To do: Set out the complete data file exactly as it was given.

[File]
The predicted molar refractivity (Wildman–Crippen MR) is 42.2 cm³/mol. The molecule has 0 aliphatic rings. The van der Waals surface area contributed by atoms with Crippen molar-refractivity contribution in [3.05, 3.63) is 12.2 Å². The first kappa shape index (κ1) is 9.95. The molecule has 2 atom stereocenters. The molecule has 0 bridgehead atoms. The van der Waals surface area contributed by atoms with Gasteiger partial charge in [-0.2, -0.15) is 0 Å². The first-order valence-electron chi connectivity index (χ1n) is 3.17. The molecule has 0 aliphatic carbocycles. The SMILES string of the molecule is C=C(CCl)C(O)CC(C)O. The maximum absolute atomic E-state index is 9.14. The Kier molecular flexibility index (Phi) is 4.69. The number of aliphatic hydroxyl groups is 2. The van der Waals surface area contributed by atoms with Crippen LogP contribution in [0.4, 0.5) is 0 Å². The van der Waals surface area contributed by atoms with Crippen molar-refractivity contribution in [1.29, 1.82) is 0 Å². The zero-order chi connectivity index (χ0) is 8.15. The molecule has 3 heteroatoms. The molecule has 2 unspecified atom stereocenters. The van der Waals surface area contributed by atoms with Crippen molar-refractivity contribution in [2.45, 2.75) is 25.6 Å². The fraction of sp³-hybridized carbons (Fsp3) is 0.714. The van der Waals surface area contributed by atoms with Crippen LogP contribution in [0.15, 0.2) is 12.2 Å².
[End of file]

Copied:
The predicted molar refractivity (Wildman–Crippen MR) is 42.2 cm³/mol. The molecule has 0 aliphatic rings. The van der Waals surface area contributed by atoms with Crippen molar-refractivity contribution in [3.05, 3.63) is 12.2 Å². The first kappa shape index (κ1) is 9.95. The molecule has 2 atom stereocenters. The molecule has 0 bridgehead atoms. The van der Waals surface area contributed by atoms with Gasteiger partial charge in [-0.2, -0.15) is 0 Å². The first-order valence-electron chi connectivity index (χ1n) is 3.17. The molecule has 0 aliphatic carbocycles. The SMILES string of the molecule is C=C(CCl)C(O)CC(C)O. The maximum absolute atomic E-state index is 9.14. The Kier molecular flexibility index (Phi) is 4.69. The number of aliphatic hydroxyl groups is 2. The van der Waals surface area contributed by atoms with Crippen LogP contribution in [0.4, 0.5) is 0 Å². The van der Waals surface area contributed by atoms with Crippen molar-refractivity contribution in [1.29, 1.82) is 0 Å². The zero-order chi connectivity index (χ0) is 8.15. The molecule has 3 heteroatoms. The molecule has 2 unspecified atom stereocenters. The van der Waals surface area contributed by atoms with Crippen molar-refractivity contribution in [2.45, 2.75) is 25.6 Å². The fraction of sp³-hybridized carbons (Fsp3) is 0.714. The van der Waals surface area contributed by atoms with Crippen LogP contribution in [0.15, 0.2) is 12.2 Å².